There are 2 distinct conditions that are often referred to generically as gum disease, gingivitis and periodontitis. Understanding these conditions, what to look out for and how to prevent them it important for good oral health long term.
The word gingivitis literally means inflammation (-itis) of the gums (gingiva). Plaque, the soft white stuff that builds up on our teeth, is essentially just a build-up of bacteria.Our body doesn’t like it and when it’s left sitting on the gums for too long (if we don’t clean properly), the body decides that it needs to protect itself and produces an immune response to try and fight it, inflammation. The gums become more swollen, they become redder, and they start to bleed easily. Because the bacteria it’s trying to fight is not actually within the tissues and it can’t actually kill it off, the gums are left in this constant state of inflammation. Often people will then find that their mouth bleeds when they brush, which makes them even less likely to clean properly, making it worse.
Fortunately, gingivitis is easily reversible. As soon as the teeth are cleaned of plaque and kept clean, the gums return to a healthy state. It is important to not let bleeding in the short term stop you from cleaning well, as the thorough cleaning is what will ultimately bring the gums back to heatlh. (although if it persists after a week or 2 it would be worth getting it checked out). Given that the toothbrush can’t get between teeth very well, it is worth noting that flossing is important as well, and that bleeding when you floss is a sign you need to do it more, not less!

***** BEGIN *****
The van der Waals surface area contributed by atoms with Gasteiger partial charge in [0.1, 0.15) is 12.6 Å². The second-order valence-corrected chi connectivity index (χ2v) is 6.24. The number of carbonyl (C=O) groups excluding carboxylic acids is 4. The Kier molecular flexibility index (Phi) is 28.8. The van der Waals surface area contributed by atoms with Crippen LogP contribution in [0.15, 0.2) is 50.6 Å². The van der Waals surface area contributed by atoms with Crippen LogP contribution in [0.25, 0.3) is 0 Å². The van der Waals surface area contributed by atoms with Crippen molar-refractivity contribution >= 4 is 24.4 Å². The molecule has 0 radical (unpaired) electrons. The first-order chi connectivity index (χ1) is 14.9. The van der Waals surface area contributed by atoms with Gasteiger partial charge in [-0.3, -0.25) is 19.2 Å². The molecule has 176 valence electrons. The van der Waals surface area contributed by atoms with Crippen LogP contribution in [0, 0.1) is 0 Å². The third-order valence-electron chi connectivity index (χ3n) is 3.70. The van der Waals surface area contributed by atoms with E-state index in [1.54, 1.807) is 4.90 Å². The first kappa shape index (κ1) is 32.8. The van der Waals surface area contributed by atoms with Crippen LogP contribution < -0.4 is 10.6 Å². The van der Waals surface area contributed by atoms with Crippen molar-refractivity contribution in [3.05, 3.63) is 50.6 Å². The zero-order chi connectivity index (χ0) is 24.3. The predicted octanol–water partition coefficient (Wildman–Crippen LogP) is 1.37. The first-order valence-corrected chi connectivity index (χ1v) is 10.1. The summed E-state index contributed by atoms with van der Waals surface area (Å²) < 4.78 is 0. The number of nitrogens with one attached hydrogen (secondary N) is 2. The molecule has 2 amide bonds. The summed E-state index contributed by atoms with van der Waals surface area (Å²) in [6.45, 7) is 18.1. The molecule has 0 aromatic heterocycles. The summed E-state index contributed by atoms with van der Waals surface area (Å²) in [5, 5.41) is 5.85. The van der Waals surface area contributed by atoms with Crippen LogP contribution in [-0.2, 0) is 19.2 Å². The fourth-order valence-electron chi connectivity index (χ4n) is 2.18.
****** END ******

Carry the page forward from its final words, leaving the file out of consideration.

Periodontitis is also an inflammatory condition, but rather than just affecting the gums as in gingivitis, periodontitis affects the underlying bone and connective tissue as well. Periodontitis is a progression from gingivitis if left untreated for extended periods of time.
As described above, gingivitis causes an inflammatory response as the body tries to protect itself from the threat of the bacteria sitting against it. At some point the body decides is can’t fight it off, so it’s going to retreat, and the gums, along with the underlying bone and connective tissues start to shrink away. Unfortunately, due to the inflamed gums, this starts to create much deeper areas for the bacteria to get into and hide, which can cause the problem to snowball. Unlike gingivitis, periodontitis is irreversible. Once the bone is gone, it is gone, which can lead to recession, loose teeth, and in more severe cases, even tooth loss.
Some people are more susceptible to periodontitis that others. Poor oral hygiene, smoking, and uncontrolled diabetesare the main risk factors forperiodontitis, however there has also been shown to be some ethnic factors, with periodontitis more prevalent in African, Hispanic and Asian populations. People that are at a higher risk should ensure they are extra vigilant with their oral hygiene, brushing well twice a day, flossing, and attending for regular 6 monthly check-up and clean appointments.
Periodontitis is more difficult to treat than gingivitis, and the further it progresses, the more difficult it is to treat. The goal of treatment is the same as gingivitis, to clean everything up, however it is beyond what people are able to do at home. Thorough, deep cleaning with a dental professional is very important. Once cleaned, vigilant home care, as well as regular professional maintenance is critical to keep on top of it. We can’t grow the bone back, but our aim is to ensure we don’t lose any more bone in the future.
If you suspect you might have some periodontitis, or would like some more information, please don’t hesitate to give us a call on (07) 3379 1328